In this section we will create and register an Azure Application which will provide credentials we can exchange for OAuth2 tokens that are used to provide authorization to use MDE APIs. We will build the Application in the console, assign, and consent to Permissions, and provide several Python code snippets for basic interaction with the APIs. 

  1. Navigate to the Azure Active Directory Admin Center, as noted at the start of this blog, you will need Global Administrator permissions. 
  2. Select Azure Active Directory in the left-hand navigation panel, select App Registrations, and finally choose New Registration towards the upper-left-center of the screen as shown below (Fig. 1). 


Figure 1 - Azure AD New Application Registration 

3. Enter a Name for the App such as “MDE-AWSAutomation-App” and under Supported account types select Accounts in this organizational directory only (${YOUR_COMPANY} only - Single tenant) and select Register at the bottom-left of the screen as shown below (Fig. 2). 


Figure 2 - Azure AD Application Naming 

4. After registration, select API Permissions from the left-hand navigation plane, select Add a permission, and in the pop-up menu to the right select the APIs my organization uses tab and enter in “WindowsDefenderATP” as shown below (Fig. 3). 


Figure 3 - Adding Permissions to Azure AD Application 

5. In the Request API permissions sub-menu (on the right) choose Application permissions and then add the below Permissions. Once done, select Add permissions. These will be needed for various reporting and updates in the future. 

  • AdvancedQuery.Read.All 
  • Alert.Read.All 
  • Alert.ReadWrite.All 
  • File.Read.All 
  • Ip.Read.All 
  • Machine.Read.All 
  • Machine.ReadWrite.All 
  • Machine.Scan 
  • Score.Read.All 
  • SecurityConfiguration.Read.All 
  • SecurityConfiguration.ReadWrite.All 
  • SecurityRecommendation.Read.All 
  • Software.Read.All 
  • Ti.Read.All 
  • Ti.ReadWrite 
  • Ti.ReadWrite.All 
  • Url.Read.All 
  • User.Read.All 
  • Vulnerability.Read.All 

All these permissions will be used either directly or recursively as their information is retrieved using various Microsoft Defender APIs. URLs, Threat Intelligence (TI), and User data is not used for this blog post and can be removed as this permission set mirrors what the Lightspin Office of the CISO uses. You can also choose to extend these permissions if you were to conduct “write” oriented operations such as adding Indicators of Compromise (IOCs) or run ad-hoc virus and malware scans.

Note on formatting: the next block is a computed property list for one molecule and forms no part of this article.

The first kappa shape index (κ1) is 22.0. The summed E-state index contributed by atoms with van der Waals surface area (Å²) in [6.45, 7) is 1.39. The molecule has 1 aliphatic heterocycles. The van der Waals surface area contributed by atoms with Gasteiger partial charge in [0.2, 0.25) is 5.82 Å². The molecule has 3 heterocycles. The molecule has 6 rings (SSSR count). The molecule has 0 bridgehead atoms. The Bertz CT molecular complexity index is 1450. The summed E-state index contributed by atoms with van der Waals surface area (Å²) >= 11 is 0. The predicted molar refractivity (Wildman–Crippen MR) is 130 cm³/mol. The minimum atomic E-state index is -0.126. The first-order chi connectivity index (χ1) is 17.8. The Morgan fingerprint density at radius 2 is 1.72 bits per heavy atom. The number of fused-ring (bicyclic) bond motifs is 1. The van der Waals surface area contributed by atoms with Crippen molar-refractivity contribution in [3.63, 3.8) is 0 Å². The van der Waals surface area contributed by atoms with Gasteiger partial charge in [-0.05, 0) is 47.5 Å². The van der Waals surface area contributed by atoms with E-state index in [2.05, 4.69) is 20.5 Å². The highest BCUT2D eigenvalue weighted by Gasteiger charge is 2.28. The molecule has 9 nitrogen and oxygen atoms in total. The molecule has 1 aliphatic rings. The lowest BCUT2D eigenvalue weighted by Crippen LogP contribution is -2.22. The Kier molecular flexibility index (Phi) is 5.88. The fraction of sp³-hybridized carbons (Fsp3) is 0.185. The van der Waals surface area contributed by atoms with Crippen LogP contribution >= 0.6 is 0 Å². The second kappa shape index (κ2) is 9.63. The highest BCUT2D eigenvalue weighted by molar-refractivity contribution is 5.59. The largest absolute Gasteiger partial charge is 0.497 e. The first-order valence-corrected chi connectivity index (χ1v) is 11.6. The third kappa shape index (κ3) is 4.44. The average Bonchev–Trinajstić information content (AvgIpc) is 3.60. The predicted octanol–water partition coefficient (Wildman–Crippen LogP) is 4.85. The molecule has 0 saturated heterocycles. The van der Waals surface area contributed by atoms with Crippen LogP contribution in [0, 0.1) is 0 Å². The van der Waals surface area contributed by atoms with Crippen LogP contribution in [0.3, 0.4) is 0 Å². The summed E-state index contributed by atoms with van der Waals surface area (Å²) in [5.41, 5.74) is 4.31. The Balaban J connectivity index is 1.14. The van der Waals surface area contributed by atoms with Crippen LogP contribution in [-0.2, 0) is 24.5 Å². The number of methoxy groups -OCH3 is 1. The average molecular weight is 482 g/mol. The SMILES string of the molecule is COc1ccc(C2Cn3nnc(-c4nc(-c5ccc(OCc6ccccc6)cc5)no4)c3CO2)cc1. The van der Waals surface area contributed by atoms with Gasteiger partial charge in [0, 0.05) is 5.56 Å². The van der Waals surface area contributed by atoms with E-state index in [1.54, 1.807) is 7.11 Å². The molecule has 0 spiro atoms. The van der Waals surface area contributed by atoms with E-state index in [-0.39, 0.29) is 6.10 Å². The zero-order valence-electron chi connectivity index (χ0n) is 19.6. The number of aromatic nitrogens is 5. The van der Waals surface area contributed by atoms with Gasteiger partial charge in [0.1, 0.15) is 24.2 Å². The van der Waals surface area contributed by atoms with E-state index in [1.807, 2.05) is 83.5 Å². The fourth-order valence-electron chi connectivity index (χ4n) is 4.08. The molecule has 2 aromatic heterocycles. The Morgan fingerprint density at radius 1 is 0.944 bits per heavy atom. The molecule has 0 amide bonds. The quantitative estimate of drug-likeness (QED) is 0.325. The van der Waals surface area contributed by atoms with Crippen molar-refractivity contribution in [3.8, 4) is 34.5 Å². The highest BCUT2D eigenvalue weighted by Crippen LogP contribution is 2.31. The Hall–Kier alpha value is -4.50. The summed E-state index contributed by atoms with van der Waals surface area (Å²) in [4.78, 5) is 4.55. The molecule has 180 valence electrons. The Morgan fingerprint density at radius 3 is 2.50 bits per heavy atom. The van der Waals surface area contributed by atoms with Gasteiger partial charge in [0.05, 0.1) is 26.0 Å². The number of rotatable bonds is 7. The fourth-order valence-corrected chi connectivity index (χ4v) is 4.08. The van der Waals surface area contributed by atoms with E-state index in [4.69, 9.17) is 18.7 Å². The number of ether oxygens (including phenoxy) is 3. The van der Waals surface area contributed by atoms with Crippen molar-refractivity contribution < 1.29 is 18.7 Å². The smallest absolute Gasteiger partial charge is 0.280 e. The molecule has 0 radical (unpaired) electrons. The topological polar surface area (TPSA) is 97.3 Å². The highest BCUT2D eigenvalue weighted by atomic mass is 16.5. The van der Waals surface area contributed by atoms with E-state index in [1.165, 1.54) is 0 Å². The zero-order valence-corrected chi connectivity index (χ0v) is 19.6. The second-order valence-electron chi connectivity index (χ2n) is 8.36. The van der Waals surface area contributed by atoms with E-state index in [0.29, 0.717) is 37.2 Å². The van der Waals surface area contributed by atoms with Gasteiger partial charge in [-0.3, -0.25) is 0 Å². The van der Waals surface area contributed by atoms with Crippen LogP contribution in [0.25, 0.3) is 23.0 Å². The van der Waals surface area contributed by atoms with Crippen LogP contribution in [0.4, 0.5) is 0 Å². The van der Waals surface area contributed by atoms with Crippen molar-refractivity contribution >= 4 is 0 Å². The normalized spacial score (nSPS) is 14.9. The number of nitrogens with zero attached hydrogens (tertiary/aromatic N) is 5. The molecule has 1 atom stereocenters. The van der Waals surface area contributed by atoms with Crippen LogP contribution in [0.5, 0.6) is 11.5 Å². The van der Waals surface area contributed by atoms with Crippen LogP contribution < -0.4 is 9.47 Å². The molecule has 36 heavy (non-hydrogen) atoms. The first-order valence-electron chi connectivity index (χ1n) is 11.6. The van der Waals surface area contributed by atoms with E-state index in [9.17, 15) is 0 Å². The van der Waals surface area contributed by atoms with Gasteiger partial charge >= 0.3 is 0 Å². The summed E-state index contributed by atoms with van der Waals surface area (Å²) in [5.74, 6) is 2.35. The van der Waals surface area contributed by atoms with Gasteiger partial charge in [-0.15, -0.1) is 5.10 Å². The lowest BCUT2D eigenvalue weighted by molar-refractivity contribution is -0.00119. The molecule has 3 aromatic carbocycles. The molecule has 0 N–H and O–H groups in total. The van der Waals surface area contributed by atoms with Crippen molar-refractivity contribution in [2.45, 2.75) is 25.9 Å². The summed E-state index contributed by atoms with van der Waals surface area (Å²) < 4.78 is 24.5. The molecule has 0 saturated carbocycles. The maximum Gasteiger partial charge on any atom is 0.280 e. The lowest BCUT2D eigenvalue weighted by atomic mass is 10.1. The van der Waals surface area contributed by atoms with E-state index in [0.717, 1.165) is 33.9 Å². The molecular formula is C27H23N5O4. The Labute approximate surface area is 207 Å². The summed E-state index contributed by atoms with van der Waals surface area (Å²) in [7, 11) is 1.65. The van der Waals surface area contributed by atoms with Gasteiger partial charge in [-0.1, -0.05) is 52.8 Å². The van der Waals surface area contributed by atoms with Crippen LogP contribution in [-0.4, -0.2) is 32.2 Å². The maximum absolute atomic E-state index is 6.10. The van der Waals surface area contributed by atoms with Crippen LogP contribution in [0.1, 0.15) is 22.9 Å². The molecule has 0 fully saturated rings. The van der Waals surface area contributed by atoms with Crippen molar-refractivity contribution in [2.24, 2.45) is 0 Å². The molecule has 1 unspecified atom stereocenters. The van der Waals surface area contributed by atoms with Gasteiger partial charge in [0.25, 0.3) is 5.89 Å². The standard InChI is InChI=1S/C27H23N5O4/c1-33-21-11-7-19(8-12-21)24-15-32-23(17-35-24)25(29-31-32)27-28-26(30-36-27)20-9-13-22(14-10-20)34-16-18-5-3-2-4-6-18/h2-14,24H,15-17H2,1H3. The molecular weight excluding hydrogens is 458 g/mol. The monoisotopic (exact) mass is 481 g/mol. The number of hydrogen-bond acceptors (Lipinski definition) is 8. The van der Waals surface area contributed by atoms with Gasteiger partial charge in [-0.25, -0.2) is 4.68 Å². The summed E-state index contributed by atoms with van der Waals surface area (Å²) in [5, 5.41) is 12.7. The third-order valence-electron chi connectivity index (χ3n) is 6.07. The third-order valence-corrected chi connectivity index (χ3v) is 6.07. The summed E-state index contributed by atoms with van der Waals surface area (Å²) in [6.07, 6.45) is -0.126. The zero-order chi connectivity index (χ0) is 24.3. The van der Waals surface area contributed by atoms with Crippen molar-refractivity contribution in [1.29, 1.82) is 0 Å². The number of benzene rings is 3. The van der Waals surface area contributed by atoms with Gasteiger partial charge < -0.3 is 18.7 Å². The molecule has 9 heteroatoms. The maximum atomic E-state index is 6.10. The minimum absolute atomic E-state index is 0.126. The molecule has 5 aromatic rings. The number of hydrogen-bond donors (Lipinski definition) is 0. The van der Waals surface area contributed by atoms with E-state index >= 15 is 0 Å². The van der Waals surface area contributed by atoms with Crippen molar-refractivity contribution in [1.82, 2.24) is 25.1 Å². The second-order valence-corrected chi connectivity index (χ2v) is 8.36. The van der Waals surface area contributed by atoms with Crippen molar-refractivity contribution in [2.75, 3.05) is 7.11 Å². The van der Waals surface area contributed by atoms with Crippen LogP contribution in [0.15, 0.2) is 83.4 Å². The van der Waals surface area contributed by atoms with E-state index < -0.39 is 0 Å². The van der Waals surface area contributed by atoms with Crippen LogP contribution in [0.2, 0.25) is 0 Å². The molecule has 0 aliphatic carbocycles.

6. Once complete, choose Grant admin consent for ${YOUR_COMPANY}. to accept the App’s permissions as shown below (Fig. 4). 


Figure 4 - Azure AD Application Admin Consent 

7. In the left-hand navigation pane, select Overview and copy the values for the Application (client) ID and Directory (tenant) ID and create AWS SSM Parameters from them using the code snippets below. Replace “$PLACEHOLDER” with the proper values. 

aws ssm put-parameter \

    --name MDE-AWSAutomation-App-ClientID \

    --description 'Application (client) ID for the MDE-AWSAutomation-App Azure Application' \

    --type SecureString \

    --value $PLACEHOLDER

aws ssm put-parameter \

    --name MDE-AWSAutomation-App-DirectoryID \

    --description 'Directory (tenant) ID for the MDE-AWSAutomation-App Azure Application' \

    --type SecureString \

    --value $PLACEHOLDER

8. In the left-hand navigation pane, select Certificates & secrets, choose New client secret, and in the right-hand popup menu give it a description as the creation date and set the expiration to 24 months. Finally, select Add at the bottom, as shown below (Fig. 8). 


9. Copy the entry for Value (Not Secret ID!) and use it to create another SSM Parameter with the following code. Replace “$PLACEHOLDER” with the proper values. 

aws ssm put-parameter \

    --name MDE-AWSAutomation-App-SecretID \

    --description 'Secret ID for the MDE-AWSAutomation-App Azure Application' \

    --type SecureString \

    --value $PLACEHOLDER

Now that you have successfully registered an Azure Application and vaulted the pertinent secrets in encrypted AWS Systems Manager Parameters, you are ready for the next stage of deployment for this solution. Keep the names of your SSM Parameters handy as they will be needed for the AWS CloudFormation template that will deploy this solution. 

Creating an AWS CloudFormation Stack

Now that you have an Azure App created with necessary permissions to interact with the Microsoft Defender APIs, we can deploy an AWS CloudFormation Stack which contains the required services for the remainder of this solution, which are shown in the architecture diagram below (Fig. 5). 

Figure 5 - MDE Part 4 Solution Architecture